Covid-19 and its Effect on Trip Mode and Destination Decisions of Transit Riders: Experience from Ohio
Transportation Research Interdisciplinary Perspectives
Energy Policy Center
This research addresses travel patterns including trip mode and destination before and during the SARS-CoV-2 (COVID-19) pandemic. The team collected surveys from 1081 transit riders in Ohio. Shopping and work trips dropped the least (11–19%) while social visits and worship trips were reduced the most (49–61%). Bus, personal car use and paratransit dropped the least, while walking and ride share dropped the most. Regression analysis revealed that female, married, children at home, higher income, and areas with high COVID infection rates had the largest decreases in trips. Being unbanked and being employed (including while working from home) saw stable or increased trips. Females and those with children felt less connected to the community, but unbanked people did not. Respondents likelier to fear catching COVID were female, nonwhite, have kids, older, and with highest incomes, but being employed or having a driver’s license was not associated with increased fear.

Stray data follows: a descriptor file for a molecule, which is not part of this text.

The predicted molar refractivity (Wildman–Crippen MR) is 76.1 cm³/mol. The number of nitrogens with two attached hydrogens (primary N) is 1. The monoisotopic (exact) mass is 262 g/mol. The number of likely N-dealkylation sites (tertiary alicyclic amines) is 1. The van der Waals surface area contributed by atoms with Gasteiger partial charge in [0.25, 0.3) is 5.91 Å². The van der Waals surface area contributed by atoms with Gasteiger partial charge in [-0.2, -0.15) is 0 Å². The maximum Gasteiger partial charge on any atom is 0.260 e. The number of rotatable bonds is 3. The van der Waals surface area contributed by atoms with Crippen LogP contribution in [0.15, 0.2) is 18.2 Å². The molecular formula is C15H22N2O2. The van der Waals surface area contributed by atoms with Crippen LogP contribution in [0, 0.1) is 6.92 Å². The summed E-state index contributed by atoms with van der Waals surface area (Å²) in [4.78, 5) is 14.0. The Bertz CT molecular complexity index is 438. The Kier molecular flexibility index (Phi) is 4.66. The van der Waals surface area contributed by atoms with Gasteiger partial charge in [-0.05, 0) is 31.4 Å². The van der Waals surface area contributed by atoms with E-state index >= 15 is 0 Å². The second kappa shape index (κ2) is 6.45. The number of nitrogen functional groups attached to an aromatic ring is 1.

Simons, Robert A.; Henning, Mark; Poeske, Abigail; Trier, Malcolm; and Conrad, Kirt, "Covid-19 and its Effect on Trip Mode and Destination Decisions of Transit Riders: Experience from Ohio" (2021). All Maxine Goodman Levin School of Urban Affairs Publications. 0 1 2 3 1738.